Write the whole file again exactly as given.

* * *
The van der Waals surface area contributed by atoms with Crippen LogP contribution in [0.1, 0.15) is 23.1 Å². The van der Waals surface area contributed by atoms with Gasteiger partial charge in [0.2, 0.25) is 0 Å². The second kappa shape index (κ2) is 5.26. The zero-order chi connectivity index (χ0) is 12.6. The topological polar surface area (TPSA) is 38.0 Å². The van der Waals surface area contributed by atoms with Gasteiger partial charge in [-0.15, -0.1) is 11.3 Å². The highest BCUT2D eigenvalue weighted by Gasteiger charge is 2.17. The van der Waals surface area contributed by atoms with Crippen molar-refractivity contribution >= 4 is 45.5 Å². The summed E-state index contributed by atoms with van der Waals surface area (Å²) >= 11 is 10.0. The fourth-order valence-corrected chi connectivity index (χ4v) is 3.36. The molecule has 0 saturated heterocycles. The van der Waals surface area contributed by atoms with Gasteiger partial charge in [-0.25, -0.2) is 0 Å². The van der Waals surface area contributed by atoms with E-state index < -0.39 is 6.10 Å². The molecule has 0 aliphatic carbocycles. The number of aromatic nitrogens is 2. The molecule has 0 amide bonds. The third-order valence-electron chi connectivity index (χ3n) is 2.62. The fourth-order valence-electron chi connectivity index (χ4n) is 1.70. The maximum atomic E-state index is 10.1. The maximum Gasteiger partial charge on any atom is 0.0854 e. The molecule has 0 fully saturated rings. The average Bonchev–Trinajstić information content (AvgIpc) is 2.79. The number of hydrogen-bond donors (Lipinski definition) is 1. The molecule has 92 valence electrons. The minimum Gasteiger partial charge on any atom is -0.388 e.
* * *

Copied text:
The van der Waals surface area contributed by atoms with Crippen LogP contribution in [0.1, 0.15) is 23.1 Å². The van der Waals surface area contributed by atoms with Gasteiger partial charge in [0.2, 0.25) is 0 Å². The second kappa shape index (κ2) is 5.26. The zero-order chi connectivity index (χ0) is 12.6. The topological polar surface area (TPSA) is 38.0 Å². The van der Waals surface area contributed by atoms with Gasteiger partial charge in [-0.15, -0.1) is 11.3 Å². The highest BCUT2D eigenvalue weighted by Gasteiger charge is 2.17. The van der Waals surface area contributed by atoms with Crippen molar-refractivity contribution >= 4 is 45.5 Å². The summed E-state index contributed by atoms with van der Waals surface area (Å²) >= 11 is 10.0. The fourth-order valence-corrected chi connectivity index (χ4v) is 3.36. The molecule has 0 saturated heterocycles. The van der Waals surface area contributed by atoms with Gasteiger partial charge in [-0.25, -0.2) is 0 Å². The van der Waals surface area contributed by atoms with E-state index < -0.39 is 6.10 Å². The molecule has 0 aliphatic carbocycles. The number of aromatic nitrogens is 2. The molecule has 0 amide bonds. The third-order valence-electron chi connectivity index (χ3n) is 2.62. The fourth-order valence-electron chi connectivity index (χ4n) is 1.70. The maximum atomic E-state index is 10.1. The maximum Gasteiger partial charge on any atom is 0.0854 e. The molecule has 0 fully saturated rings. The average Bonchev–Trinajstić information content (AvgIpc) is 2.79. The number of hydrogen-bond donors (Lipinski definition) is 1. The molecule has 92 valence electrons. The minimum Gasteiger partial charge on any atom is -0.388 e.